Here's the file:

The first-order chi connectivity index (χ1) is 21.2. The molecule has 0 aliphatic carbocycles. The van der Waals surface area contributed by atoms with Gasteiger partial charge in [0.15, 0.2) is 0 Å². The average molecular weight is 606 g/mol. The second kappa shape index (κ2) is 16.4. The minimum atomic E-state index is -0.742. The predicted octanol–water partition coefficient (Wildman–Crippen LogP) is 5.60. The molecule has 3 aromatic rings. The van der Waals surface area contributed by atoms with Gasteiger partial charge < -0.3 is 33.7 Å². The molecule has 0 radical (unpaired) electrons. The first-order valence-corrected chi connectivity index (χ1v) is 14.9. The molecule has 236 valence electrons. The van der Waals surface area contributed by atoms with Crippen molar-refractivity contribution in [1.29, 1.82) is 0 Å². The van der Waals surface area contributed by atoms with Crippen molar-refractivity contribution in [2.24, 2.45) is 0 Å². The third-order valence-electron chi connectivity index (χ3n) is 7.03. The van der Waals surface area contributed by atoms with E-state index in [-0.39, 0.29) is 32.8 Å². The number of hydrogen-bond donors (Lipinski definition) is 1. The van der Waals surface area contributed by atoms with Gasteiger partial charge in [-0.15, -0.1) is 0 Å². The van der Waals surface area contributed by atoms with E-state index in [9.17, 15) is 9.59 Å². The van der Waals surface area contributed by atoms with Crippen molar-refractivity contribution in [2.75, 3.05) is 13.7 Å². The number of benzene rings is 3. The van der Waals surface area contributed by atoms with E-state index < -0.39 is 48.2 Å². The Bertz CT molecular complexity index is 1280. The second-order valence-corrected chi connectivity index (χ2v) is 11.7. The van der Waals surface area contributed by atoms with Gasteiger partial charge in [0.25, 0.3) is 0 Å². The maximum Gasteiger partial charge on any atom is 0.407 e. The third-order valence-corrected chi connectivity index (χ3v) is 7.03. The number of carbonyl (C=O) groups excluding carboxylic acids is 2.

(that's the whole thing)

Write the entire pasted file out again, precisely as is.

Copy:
The first-order chi connectivity index (χ1) is 21.2. The molecule has 0 aliphatic carbocycles. The van der Waals surface area contributed by atoms with Gasteiger partial charge in [0.15, 0.2) is 0 Å². The average molecular weight is 606 g/mol. The second kappa shape index (κ2) is 16.4. The minimum atomic E-state index is -0.742. The predicted octanol–water partition coefficient (Wildman–Crippen LogP) is 5.60. The molecule has 3 aromatic rings. The van der Waals surface area contributed by atoms with Gasteiger partial charge < -0.3 is 33.7 Å². The molecule has 0 radical (unpaired) electrons. The first-order valence-corrected chi connectivity index (χ1v) is 14.9. The molecule has 236 valence electrons. The van der Waals surface area contributed by atoms with Crippen molar-refractivity contribution in [1.29, 1.82) is 0 Å². The van der Waals surface area contributed by atoms with Crippen molar-refractivity contribution in [2.24, 2.45) is 0 Å². The third-order valence-electron chi connectivity index (χ3n) is 7.03. The van der Waals surface area contributed by atoms with E-state index in [-0.39, 0.29) is 32.8 Å². The number of hydrogen-bond donors (Lipinski definition) is 1. The van der Waals surface area contributed by atoms with Gasteiger partial charge in [-0.15, -0.1) is 0 Å². The van der Waals surface area contributed by atoms with E-state index in [9.17, 15) is 9.59 Å². The van der Waals surface area contributed by atoms with Crippen molar-refractivity contribution in [2.75, 3.05) is 13.7 Å². The number of benzene rings is 3. The van der Waals surface area contributed by atoms with E-state index < -0.39 is 48.2 Å². The Bertz CT molecular complexity index is 1280. The second-order valence-corrected chi connectivity index (χ2v) is 11.7. The van der Waals surface area contributed by atoms with Gasteiger partial charge in [0.25, 0.3) is 0 Å². The maximum Gasteiger partial charge on any atom is 0.407 e. The third-order valence-corrected chi connectivity index (χ3v) is 7.03. The number of carbonyl (C=O) groups excluding carboxylic acids is 2.